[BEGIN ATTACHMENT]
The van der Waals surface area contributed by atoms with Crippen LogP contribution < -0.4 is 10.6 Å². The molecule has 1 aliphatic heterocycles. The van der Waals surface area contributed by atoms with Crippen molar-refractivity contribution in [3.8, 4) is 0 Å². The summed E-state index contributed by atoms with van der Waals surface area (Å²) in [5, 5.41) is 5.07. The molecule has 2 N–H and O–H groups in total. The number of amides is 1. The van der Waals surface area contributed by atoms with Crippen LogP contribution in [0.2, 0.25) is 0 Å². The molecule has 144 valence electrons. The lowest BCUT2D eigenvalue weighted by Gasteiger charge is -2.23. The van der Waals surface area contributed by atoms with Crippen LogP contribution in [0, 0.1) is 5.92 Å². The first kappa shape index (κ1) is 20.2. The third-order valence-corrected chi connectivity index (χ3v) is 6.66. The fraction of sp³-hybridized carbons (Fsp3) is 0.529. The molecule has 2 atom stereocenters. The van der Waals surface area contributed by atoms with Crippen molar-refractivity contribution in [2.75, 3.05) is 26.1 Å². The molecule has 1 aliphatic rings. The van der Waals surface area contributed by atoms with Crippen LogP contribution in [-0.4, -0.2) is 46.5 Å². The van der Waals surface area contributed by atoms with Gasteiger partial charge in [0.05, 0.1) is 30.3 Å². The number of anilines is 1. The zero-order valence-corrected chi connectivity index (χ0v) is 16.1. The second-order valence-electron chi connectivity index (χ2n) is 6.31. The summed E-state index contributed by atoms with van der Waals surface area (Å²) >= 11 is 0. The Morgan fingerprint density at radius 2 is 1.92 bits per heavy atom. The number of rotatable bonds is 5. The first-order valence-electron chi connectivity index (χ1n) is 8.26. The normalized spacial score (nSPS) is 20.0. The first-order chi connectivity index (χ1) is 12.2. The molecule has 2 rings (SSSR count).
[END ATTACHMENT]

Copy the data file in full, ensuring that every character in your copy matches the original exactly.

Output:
The van der Waals surface area contributed by atoms with Crippen LogP contribution < -0.4 is 10.6 Å². The molecule has 1 aliphatic heterocycles. The van der Waals surface area contributed by atoms with Crippen molar-refractivity contribution in [3.8, 4) is 0 Å². The summed E-state index contributed by atoms with van der Waals surface area (Å²) in [5, 5.41) is 5.07. The molecule has 2 N–H and O–H groups in total. The number of amides is 1. The van der Waals surface area contributed by atoms with Crippen LogP contribution in [0.2, 0.25) is 0 Å². The molecule has 144 valence electrons. The lowest BCUT2D eigenvalue weighted by Gasteiger charge is -2.23. The van der Waals surface area contributed by atoms with Crippen LogP contribution in [0, 0.1) is 5.92 Å². The first kappa shape index (κ1) is 20.2. The third-order valence-corrected chi connectivity index (χ3v) is 6.66. The fraction of sp³-hybridized carbons (Fsp3) is 0.529. The molecule has 2 atom stereocenters. The van der Waals surface area contributed by atoms with Crippen molar-refractivity contribution in [2.75, 3.05) is 26.1 Å². The molecule has 1 aliphatic rings. The van der Waals surface area contributed by atoms with Crippen LogP contribution in [-0.4, -0.2) is 46.5 Å². The van der Waals surface area contributed by atoms with Gasteiger partial charge in [0.05, 0.1) is 30.3 Å². The number of anilines is 1. The zero-order valence-corrected chi connectivity index (χ0v) is 16.1. The second-order valence-electron chi connectivity index (χ2n) is 6.31. The summed E-state index contributed by atoms with van der Waals surface area (Å²) >= 11 is 0. The Morgan fingerprint density at radius 2 is 1.92 bits per heavy atom. The number of rotatable bonds is 5. The first-order valence-electron chi connectivity index (χ1n) is 8.26. The normalized spacial score (nSPS) is 20.0. The first-order chi connectivity index (χ1) is 12.2. The molecule has 2 rings (SSSR count).